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With respect to the location of spinal pathology associated with pain, one spinal vertebrae level was involved in 110 (37.8%) of the patients, 2 in 96 (33.0%), and three or more levels in 31 (10.65%). L4-L5 spinal vertebrae level was involved in 122 (42%). L5-S1 and L2-L3 were involved in 78 (26.8%) and 76 (26.1%) of the patients, respectively.
The most common predisposing factor to low back pain was lifting heavy object 40 (13.8%), followed by trauma that is, previous back injury 26 (8.9%), obesity 11 (3.9%), pregnancy 3 (1.0%), and long distance driving 2 (0.7%). Fall from height, road traffic injury, and assault accounted for 55.3%, 38%, and 7.7% of trauma-related risk factors, respectively. Traditional bonesetters attended to the back injuries sustained by all the patients who fell from a height.
The three top co-morbidities were hypertension (21.7%), peptic ulcer disease (5.52%), and diabetes mellitus (4.48%) as shown in [Table 5]. Chronic low back pain accounted for 61.9% of the patients that presented with hypertension as co-morbidity whereas sub-acute in 14.3% and acute low back pain in 23.8% accounted for the rest. The three top associated musculoskeletal disorders were osteoarthritis of the knee (10.7%), osteoarthritis of the hip (3.1%), and cervical spondylosis (2.4%) [Table 5].
| Discussion|| |
The result of this study indicates that there was no significant gender bias with a male to female ratio of 1.04:1. This differs from female predominance (male to female ratio of 1:2) documented in other studies. Galukande et al. reported male to female ratio of 1:2 in a similar setting at Uganda  whereas Eyichukwu and Ogugua in Nigeria  reported a ratio of 1:1.5. On the other hand, Omokhodion reported a higher prevalence in male than female (45% vs. 36%) in a rural community South West Nigeria, which has the highest prevalence of low back pain among farmers (mostly males). In our study, though farmers were the highest in occupational distribution of patients, there was no significant difference in the number of male and female farmers as shown in [Table 1]. Thus, occupational factor is not an explanation for the male to female ratio observed in this study; the reason is not also evident.
The mean age of 45 years observed in this study is almost similar to mean age reported in other previous studies., However, the peak age incidence in this study (41–50 years) differs from 31 to 40 years reported by Eyichukwu and Ogugua. The pattern of variation of peak age of incidence among occupational groups in this study [Figure 1] indicates that the incidence of low back pain in workers engaged in sedentary jobs and lifestyle such as civil servants and traders in Nigeria rises and reaches its peak two decades earlier than those engaged in physically demanding job such as farmers.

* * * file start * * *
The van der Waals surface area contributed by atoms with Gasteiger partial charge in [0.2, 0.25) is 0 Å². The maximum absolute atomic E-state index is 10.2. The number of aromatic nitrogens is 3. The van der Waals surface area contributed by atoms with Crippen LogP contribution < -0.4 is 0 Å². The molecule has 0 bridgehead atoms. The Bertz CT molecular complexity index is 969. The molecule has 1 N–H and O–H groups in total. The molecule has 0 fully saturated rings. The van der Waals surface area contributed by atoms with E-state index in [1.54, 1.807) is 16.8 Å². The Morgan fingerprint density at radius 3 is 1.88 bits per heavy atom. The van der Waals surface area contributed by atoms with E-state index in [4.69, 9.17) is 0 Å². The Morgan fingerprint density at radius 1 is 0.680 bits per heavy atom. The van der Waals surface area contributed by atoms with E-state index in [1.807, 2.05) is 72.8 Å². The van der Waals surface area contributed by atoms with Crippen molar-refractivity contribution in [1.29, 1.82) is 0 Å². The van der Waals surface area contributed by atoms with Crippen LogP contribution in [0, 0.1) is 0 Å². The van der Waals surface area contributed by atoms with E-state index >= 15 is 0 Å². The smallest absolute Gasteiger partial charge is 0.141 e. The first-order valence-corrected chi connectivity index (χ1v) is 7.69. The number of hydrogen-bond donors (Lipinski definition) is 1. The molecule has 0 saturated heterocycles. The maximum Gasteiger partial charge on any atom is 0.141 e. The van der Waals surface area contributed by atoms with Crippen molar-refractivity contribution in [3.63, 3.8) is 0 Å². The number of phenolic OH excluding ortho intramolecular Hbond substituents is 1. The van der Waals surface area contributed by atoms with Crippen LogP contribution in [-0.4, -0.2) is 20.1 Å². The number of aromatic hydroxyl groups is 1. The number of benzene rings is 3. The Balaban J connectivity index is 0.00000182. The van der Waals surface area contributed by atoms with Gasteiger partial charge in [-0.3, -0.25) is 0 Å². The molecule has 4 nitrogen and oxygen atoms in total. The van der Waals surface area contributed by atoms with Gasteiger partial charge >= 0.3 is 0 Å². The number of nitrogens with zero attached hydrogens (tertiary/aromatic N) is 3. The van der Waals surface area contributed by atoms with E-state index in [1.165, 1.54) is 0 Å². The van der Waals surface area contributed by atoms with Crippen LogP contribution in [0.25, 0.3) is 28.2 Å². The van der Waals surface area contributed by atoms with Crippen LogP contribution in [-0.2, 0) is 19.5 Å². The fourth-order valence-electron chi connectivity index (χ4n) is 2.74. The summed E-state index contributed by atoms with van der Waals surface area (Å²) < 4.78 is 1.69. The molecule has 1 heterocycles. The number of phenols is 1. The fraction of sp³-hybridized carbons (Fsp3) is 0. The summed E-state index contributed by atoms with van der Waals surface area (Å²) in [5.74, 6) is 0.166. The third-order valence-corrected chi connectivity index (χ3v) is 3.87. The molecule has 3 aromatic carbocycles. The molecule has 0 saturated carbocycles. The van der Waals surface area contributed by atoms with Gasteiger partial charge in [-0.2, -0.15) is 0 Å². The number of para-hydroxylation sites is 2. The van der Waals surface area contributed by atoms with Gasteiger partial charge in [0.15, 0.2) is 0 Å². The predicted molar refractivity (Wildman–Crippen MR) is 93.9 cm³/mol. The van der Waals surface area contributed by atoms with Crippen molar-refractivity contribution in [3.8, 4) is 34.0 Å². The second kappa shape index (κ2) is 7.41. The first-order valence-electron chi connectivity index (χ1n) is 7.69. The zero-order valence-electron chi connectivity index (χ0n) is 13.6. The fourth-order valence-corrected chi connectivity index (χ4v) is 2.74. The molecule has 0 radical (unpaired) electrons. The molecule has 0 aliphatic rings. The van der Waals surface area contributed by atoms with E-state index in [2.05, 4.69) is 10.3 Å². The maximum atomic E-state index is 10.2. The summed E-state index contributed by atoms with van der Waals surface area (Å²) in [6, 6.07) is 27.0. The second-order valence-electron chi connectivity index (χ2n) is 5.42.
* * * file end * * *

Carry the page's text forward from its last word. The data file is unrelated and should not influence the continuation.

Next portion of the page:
The predominance of mechanical low back pain (82.1%) is similar to 80% reported by Eyichukwu and Ogugua and within the range of 80–90% documented for developed or high-income nations., Lumbosacral spondylosis we observed as the most common cause of mechanical low back pain is similar to the finding reported by Eyichukwu and Ogugua  and Mijiyawa et al. This is at variance with the finding of lumbar strain and sprain as the predominant cause (70%) of mechanical low back pain in the United States of America. On the other hand, back strain accounted for 16.8% of mechanical back pain observed in this study. A plausible explanation of this variation is that majority of the patients in our study were referral from primary and secondary levels of care where majority of patients with low back strain may have responded to treatment hence its relatively lower incidence observed in our orthopedic clinic. The finding of low back pain from spinal infections significantly more in males than female is in keeping with the preponderance of vertebrae osteomyelitis in males over females reported by other studies.,